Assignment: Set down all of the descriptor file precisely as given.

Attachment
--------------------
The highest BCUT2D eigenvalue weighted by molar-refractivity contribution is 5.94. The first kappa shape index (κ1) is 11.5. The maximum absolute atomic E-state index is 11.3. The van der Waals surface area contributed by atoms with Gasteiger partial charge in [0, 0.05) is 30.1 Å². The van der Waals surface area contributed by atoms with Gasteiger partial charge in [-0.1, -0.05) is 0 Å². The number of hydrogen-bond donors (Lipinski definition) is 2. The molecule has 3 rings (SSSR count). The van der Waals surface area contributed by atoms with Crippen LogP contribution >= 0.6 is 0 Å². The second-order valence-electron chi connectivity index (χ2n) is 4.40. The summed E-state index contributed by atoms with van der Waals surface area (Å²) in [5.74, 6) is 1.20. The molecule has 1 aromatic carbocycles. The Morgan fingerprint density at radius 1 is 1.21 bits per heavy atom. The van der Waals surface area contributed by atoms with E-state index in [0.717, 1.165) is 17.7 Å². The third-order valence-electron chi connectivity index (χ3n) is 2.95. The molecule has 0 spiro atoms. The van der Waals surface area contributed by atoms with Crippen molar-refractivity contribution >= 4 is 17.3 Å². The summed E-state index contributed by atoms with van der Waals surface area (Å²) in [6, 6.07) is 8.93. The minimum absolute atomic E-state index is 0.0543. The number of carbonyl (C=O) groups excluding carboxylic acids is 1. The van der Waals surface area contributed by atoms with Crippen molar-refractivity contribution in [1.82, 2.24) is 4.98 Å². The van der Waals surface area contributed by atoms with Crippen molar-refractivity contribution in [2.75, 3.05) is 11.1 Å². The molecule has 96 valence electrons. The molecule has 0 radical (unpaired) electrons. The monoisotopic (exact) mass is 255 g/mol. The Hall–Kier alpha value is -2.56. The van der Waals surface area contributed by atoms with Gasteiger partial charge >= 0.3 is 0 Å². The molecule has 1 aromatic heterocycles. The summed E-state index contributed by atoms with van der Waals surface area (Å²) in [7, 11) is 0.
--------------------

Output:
The highest BCUT2D eigenvalue weighted by molar-refractivity contribution is 5.94. The first kappa shape index (κ1) is 11.5. The maximum absolute atomic E-state index is 11.3. The van der Waals surface area contributed by atoms with Gasteiger partial charge in [0, 0.05) is 30.1 Å². The van der Waals surface area contributed by atoms with Gasteiger partial charge in [-0.1, -0.05) is 0 Å². The number of hydrogen-bond donors (Lipinski definition) is 2. The molecule has 3 rings (SSSR count). The van der Waals surface area contributed by atoms with Crippen LogP contribution >= 0.6 is 0 Å². The second-order valence-electron chi connectivity index (χ2n) is 4.40. The summed E-state index contributed by atoms with van der Waals surface area (Å²) in [5.74, 6) is 1.20. The molecule has 1 aromatic carbocycles. The Morgan fingerprint density at radius 1 is 1.21 bits per heavy atom. The van der Waals surface area contributed by atoms with E-state index in [0.717, 1.165) is 17.7 Å². The third-order valence-electron chi connectivity index (χ3n) is 2.95. The molecule has 0 spiro atoms. The van der Waals surface area contributed by atoms with Crippen molar-refractivity contribution >= 4 is 17.3 Å². The summed E-state index contributed by atoms with van der Waals surface area (Å²) in [6, 6.07) is 8.93. The minimum absolute atomic E-state index is 0.0543. The number of carbonyl (C=O) groups excluding carboxylic acids is 1. The van der Waals surface area contributed by atoms with Crippen molar-refractivity contribution in [1.82, 2.24) is 4.98 Å². The van der Waals surface area contributed by atoms with Crippen molar-refractivity contribution in [2.75, 3.05) is 11.1 Å². The molecule has 96 valence electrons. The molecule has 0 radical (unpaired) electrons. The monoisotopic (exact) mass is 255 g/mol. The Hall–Kier alpha value is -2.56. The van der Waals surface area contributed by atoms with Gasteiger partial charge >= 0.3 is 0 Å². The molecule has 1 aromatic heterocycles. The summed E-state index contributed by atoms with van der Waals surface area (Å²) in [7, 11) is 0.